The fallout of demonetisation was on predicted lines: Arun Jaitley

The demonetised currency that came back into the system is not necessarily legitimate money

Paramita Chatterjee
Published: Aug 31, 2017 01:46:02 PM IST
Updated: Aug 31, 2017 02:08:48 PM IST

Based in Delhi, I track developments both in corporate and economy sectors. In a career spanning since 2003, I track developments pertaining to M&A, PE/VC, startups and healthcare. Prior to joining Forbes, I have had stints with The Economic Times, Businessworld, India Today and Indian Express. I am also a guest faculty at The Indian Institute of Mass Communication (Dhenkenal) where I deliver part-time lectures to young aspiring journalists and teach them the practical side of reporting and editing. And when not working, I love to travel and spend time with my fawn Labrador.

mg_99159_arunjaitley_bg_280x210.jpgIndian Finance Minister Arun Jaitley
Image: Kim Kyung-Hoon / Reuters

A day after the Reserve Bank of India said that about 99 per cent of the Rs 15.44 lakh crore demonetised currency came back into the system, Finance Minister Arun Jaitley said the fallout of demonetisation was on predicted lines.  

The economy will benefit in the medium and long term, Jaitley said at The Economist India Summit 2017, adding that all the demonetised currency that came back into the system is not necessarily legitimate money.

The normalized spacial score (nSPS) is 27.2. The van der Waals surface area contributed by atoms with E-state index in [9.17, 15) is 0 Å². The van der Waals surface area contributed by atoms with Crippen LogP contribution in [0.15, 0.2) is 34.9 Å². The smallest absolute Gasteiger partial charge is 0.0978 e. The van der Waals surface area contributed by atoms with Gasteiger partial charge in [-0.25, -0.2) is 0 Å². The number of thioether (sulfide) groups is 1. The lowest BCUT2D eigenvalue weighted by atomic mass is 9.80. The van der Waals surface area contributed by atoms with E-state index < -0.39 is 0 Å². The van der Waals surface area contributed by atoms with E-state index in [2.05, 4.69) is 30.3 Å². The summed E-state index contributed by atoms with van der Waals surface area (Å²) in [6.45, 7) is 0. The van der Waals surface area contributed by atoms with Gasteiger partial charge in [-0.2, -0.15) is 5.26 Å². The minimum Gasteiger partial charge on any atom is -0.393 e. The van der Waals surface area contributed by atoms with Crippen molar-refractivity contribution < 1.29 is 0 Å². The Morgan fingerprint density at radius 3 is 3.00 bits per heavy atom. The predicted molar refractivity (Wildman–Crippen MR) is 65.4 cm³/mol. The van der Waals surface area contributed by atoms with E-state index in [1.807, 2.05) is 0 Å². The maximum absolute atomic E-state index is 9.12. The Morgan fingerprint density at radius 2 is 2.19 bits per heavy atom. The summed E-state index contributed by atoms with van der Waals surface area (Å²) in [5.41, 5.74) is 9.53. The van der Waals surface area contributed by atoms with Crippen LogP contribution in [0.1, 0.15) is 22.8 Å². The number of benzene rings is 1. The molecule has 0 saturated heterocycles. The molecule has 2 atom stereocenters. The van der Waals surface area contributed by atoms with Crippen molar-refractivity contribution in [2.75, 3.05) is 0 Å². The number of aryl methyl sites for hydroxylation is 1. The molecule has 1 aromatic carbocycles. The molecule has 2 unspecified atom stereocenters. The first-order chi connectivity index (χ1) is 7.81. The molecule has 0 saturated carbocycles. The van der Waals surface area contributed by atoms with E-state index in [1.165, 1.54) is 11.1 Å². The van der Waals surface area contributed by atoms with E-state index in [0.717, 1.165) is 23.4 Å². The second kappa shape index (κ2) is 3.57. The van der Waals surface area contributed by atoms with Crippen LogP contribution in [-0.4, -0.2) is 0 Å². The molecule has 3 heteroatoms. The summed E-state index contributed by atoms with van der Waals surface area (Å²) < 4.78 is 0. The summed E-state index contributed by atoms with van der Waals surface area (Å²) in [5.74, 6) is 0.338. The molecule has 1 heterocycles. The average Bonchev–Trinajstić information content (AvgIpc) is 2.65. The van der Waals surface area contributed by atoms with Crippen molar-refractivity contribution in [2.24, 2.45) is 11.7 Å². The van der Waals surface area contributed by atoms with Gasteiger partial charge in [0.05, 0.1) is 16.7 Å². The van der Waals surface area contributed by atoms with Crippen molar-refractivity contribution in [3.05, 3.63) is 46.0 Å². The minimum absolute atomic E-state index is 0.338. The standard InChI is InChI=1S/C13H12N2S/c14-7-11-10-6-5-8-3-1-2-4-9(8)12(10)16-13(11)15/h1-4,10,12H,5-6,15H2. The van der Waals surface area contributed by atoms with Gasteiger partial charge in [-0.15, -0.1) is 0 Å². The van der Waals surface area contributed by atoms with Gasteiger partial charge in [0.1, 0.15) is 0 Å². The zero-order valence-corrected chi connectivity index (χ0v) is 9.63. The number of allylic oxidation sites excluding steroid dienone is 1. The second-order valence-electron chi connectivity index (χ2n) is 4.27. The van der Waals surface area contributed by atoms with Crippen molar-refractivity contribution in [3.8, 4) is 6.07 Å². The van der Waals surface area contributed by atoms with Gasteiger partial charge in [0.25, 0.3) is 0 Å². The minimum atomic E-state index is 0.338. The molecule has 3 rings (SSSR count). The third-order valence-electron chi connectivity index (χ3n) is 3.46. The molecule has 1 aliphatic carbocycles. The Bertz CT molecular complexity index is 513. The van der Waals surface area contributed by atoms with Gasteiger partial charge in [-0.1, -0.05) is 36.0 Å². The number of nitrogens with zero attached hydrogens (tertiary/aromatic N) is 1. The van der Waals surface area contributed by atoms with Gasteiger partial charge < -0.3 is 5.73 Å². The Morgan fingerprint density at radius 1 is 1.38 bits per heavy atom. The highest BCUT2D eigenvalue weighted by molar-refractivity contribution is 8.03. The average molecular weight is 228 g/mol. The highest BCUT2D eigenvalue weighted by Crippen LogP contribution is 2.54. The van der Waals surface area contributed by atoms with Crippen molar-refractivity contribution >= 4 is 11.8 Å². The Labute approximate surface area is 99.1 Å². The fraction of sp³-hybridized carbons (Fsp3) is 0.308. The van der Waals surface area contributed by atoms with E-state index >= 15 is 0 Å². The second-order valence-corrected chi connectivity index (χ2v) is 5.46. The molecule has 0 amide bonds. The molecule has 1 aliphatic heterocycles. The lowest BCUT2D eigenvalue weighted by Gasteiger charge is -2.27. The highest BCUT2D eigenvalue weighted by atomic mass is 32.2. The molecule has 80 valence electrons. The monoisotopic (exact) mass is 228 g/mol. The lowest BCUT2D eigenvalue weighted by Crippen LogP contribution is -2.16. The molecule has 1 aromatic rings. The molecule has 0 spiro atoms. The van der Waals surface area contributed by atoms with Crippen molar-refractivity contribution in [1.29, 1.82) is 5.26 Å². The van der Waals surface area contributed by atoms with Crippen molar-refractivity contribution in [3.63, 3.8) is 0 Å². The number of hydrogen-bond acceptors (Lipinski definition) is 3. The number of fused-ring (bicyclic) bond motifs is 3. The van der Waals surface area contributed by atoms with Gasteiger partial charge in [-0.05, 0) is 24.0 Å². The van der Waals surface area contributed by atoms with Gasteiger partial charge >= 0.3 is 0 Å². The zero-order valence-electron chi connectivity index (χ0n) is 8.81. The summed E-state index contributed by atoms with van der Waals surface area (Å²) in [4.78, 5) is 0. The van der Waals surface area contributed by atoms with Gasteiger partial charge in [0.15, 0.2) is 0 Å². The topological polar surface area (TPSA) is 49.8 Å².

“It’s nobody’s case that black money has been completely eliminated after demonetisation,” said Jaitley. “The fact that money got deposited in banks doesn’t make it legitimate money.”

Jaitley further stated that going forward, GST will give a significant boost to the economy as it will bring people under the ‘direct tax net’.

Is RBI data the last word on demonetisation?

The RBI released its annual report on Wednesday wherein it stated that as much as Rs 15.28 lakh crore has been pumped back into the system since the government announced the note ban on November 8, last year. The report stated that the notes returned did not include money collected by district central cooperative banks.

On NPA – loans that do not fetch returns – Jaitley said that addressing the issue will take time. “You can’t have a surgical solution to it”, he said.

Earlier, Chief Economic Adviser Arvind Subramanian had suggested setting up of a public asset rehabilitation agency that would help banks recover money from indebted companies. As per government data available, the gross NPA level stood at 9.4 percent -- over Rs 8 lakh crore in March 2017.

Click here to see Forbes India's comprehensive coverage on the Covid-19 situation and its impact on life, business and the economy​

Check out our end of season subscription discounts with a Moneycontrol pro subscription absolutely free. Use code EOSO2021. Click here for details.

Show More
Post Your Comment
Required, will not be published
All comments are moderated